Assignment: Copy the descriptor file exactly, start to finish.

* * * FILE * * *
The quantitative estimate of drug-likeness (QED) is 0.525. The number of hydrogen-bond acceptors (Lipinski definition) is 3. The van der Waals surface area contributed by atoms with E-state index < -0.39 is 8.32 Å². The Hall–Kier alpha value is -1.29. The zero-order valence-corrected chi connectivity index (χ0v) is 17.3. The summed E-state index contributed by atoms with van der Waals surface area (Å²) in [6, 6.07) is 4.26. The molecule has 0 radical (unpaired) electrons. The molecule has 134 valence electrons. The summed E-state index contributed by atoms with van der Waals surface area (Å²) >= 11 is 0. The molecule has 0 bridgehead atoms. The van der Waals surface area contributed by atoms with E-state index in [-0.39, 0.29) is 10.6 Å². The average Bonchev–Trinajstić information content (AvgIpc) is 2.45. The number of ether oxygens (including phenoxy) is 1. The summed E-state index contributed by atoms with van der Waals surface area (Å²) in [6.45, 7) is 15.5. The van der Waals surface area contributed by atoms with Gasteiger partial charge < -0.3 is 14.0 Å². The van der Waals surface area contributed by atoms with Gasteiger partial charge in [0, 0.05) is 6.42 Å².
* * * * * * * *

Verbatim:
The quantitative estimate of drug-likeness (QED) is 0.525. The number of hydrogen-bond acceptors (Lipinski definition) is 3. The van der Waals surface area contributed by atoms with E-state index < -0.39 is 8.32 Å². The Hall–Kier alpha value is -1.29. The zero-order valence-corrected chi connectivity index (χ0v) is 17.3. The summed E-state index contributed by atoms with van der Waals surface area (Å²) in [6, 6.07) is 4.26. The molecule has 0 radical (unpaired) electrons. The molecule has 134 valence electrons. The summed E-state index contributed by atoms with van der Waals surface area (Å²) >= 11 is 0. The molecule has 0 bridgehead atoms. The van der Waals surface area contributed by atoms with E-state index in [-0.39, 0.29) is 10.6 Å². The average Bonchev–Trinajstić information content (AvgIpc) is 2.45. The number of ether oxygens (including phenoxy) is 1. The summed E-state index contributed by atoms with van der Waals surface area (Å²) in [6.45, 7) is 15.5. The van der Waals surface area contributed by atoms with Gasteiger partial charge < -0.3 is 14.0 Å². The van der Waals surface area contributed by atoms with Gasteiger partial charge in [0, 0.05) is 6.42 Å².